There are some stunningly strange moments on the album--the weightless opening of "The Moon", the mournful echoing guitar & tiny shards of a distant string orchestra on "Clues"--as well as some attractive grooves, often in Barber's favourite off-kilter time-signatures (5 and 7). The one dud for me is "The Fire", which seems to me an attempt to work in the territory of short-story writers like Raymond Carver--it's a bit too cliched in its portrayal of a suburban housewife's ennui to work, I think, & the music is nearly static.
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47 of 55 people found the following review helpful By G. D. Geiss on September 22, 2002
Format: Audio CD Verified Purchase
Clearly, I will be in the minority on this, but I do not like this disc. It pains me to admit that, since I count myself as a confirmed Patricia Barber fan. In fact, I like it so little that I considered a two star rating, opting in the end for three based on my overall faith in Ms. Barber's talent. I just don't think she consistently shows that talent here. If you are pretty much a mainstream jazz listener who found Pat Barber fascinating in the past for her edgy, minimalist , ironic writing and playing, I think you would be well served to be a bit cautious about this effort.
This is the first disc where Ms. Barber wrote all the music. What that means is that you get precious little melody. Even in her best work: "Touch of Trash", "What a Shame", "Let it Rain", there is not a strong melodic presence. On past albums that have featured her songs, though, this was balanced by her inventive, idiosyncratic adaptations of others' melodies like "Use Me Up", "Ode to Billy Joe", or "You, the Night, and the Music". The steady diet of atonality here is hard to like. You can respect it for its intellectual bite, but it's hard to like it. Even harder to like are the unwelcome excesses of trumpeter Douglas.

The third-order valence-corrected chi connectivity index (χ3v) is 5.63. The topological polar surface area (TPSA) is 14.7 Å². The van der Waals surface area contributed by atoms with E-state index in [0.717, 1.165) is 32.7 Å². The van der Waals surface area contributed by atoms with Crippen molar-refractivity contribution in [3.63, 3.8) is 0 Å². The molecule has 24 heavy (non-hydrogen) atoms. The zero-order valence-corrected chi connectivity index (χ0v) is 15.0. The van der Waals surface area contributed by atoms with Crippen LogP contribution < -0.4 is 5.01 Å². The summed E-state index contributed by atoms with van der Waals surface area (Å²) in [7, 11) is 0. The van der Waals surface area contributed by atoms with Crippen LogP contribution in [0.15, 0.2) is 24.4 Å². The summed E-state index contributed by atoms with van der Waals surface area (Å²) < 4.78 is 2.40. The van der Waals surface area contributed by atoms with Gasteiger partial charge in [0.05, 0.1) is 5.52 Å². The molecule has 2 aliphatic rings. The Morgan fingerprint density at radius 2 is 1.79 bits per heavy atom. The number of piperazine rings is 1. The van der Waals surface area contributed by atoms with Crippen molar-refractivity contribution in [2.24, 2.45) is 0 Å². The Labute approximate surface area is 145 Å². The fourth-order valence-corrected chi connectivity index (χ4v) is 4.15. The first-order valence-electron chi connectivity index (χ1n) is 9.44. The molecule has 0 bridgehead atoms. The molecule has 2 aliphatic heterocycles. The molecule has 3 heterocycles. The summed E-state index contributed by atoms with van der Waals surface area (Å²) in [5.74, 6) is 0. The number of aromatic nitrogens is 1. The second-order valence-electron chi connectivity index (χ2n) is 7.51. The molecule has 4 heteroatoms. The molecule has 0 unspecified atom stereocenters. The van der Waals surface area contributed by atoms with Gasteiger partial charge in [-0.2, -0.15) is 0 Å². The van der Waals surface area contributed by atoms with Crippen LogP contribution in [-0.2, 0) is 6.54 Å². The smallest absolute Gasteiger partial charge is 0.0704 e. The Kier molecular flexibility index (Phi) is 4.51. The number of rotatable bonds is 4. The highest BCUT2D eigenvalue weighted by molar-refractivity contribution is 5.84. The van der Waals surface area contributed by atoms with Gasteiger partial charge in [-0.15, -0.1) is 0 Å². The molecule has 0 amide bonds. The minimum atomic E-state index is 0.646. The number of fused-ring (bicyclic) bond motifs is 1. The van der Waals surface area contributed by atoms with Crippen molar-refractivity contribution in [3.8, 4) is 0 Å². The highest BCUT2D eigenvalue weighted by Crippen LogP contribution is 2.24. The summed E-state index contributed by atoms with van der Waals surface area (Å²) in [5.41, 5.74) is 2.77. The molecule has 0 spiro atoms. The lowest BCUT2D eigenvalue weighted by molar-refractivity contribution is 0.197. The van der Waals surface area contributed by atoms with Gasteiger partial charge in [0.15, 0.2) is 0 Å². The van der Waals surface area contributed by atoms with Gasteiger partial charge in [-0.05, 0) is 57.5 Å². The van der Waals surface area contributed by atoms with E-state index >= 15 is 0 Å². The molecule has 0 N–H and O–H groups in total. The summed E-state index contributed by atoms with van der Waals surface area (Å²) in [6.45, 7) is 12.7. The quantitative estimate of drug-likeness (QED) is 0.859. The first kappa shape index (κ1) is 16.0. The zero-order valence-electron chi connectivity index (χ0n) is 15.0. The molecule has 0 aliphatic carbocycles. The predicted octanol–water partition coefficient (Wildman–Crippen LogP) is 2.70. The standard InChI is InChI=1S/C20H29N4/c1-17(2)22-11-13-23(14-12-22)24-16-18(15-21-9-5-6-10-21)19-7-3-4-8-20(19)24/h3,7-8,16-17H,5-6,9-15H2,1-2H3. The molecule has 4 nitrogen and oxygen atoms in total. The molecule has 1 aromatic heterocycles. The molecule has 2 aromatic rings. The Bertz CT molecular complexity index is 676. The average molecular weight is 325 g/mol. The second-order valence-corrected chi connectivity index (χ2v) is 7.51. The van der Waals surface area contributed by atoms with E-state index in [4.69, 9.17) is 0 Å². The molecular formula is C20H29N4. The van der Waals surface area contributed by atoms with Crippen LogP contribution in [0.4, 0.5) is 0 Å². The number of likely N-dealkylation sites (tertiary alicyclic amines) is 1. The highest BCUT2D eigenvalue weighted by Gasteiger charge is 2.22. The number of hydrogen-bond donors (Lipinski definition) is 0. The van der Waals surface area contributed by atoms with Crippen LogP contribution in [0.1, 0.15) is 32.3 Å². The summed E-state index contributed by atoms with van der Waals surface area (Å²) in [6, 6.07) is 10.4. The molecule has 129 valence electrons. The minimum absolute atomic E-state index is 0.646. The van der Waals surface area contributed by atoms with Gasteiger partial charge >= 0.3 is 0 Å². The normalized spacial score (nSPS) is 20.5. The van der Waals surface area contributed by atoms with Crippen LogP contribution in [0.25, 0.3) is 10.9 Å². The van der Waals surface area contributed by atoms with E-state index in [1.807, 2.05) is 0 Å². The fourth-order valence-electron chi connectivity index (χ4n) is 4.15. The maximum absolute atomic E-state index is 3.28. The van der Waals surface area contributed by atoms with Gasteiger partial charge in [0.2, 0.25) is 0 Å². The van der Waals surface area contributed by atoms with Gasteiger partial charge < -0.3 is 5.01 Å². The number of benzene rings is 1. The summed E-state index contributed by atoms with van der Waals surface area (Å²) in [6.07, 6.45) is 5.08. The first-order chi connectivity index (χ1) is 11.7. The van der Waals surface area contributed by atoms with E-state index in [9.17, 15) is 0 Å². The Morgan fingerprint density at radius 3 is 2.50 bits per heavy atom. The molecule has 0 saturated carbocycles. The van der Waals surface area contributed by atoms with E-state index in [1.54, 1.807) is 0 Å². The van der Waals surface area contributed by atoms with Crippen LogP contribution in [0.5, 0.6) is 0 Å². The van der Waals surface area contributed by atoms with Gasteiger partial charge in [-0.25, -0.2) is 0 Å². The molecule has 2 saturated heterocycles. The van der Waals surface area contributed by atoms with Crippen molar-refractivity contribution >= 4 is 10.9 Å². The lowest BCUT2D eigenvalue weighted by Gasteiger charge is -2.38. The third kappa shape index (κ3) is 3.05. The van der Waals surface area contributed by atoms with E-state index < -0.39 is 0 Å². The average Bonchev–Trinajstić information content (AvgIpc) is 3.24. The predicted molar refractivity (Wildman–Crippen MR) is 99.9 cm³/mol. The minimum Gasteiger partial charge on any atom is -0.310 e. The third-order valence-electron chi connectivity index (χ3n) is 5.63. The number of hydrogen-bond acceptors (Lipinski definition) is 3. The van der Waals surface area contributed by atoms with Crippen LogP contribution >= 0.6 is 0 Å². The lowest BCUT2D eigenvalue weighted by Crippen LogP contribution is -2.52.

Under these circumstances, the "verse" of the title carries a heavy load. Sadly, in my view, it's not consistently up to the task. Mostly, it lacks the concrete, edgy irony and sharp wit of her best work. It seems, at times, almost like earlier, less mature work that she's gotten brave enough to put out. At its worst it degenerates into sophomoric, beat era coffee shop listing.
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15 of 16 people found the following review helpful By A. Davis on September 4, 2002
Format: Audio CD
Wow! What a wonderful experience. Patricia Barber has taken her art to a higher level on "Verse". Being a fan of her previous work, I was excited to learn that this project would contain all original songs. Previous recordings, "Cafe Blue" and "Modern Cool" gave us plenty of glimpses into Barber's song writing capabilities. These songs have some of the most interesting lyrics I have heard in a long time. They are brought to life by music that uses space and odd timbre to lift the vocals to an almost visual level. You can see the paintings that each song sketches. This is high-end art. This music comes at you from several different directions. At one moment you are trapped in the wonderfully twisted lyrics and the next minute you are completely intrigued by the excellent music. It doesn't hurt that the musicians used on "Verse" are first rate exploratory Jazz artist. Barber's piano is as warm and vibrant as ever, but her singing is absolutely beautiful. The contrast between her voice and Dave Douglas' trumpet will give you goose bumps. There is a dark and introspective quality to this music that brings to mind Joni Mitchell's "Hejira" recording from the late 70's. All ten of these songs are wonderful - so it is not possible to pick a favorite. Each composition contains its own halo of beauty. If you are tired of warmed over standards and need a new vibe - pick up "Verse." This music is refreshing, stimulating and beautiful. Great job Patricia - you have created a modern classic.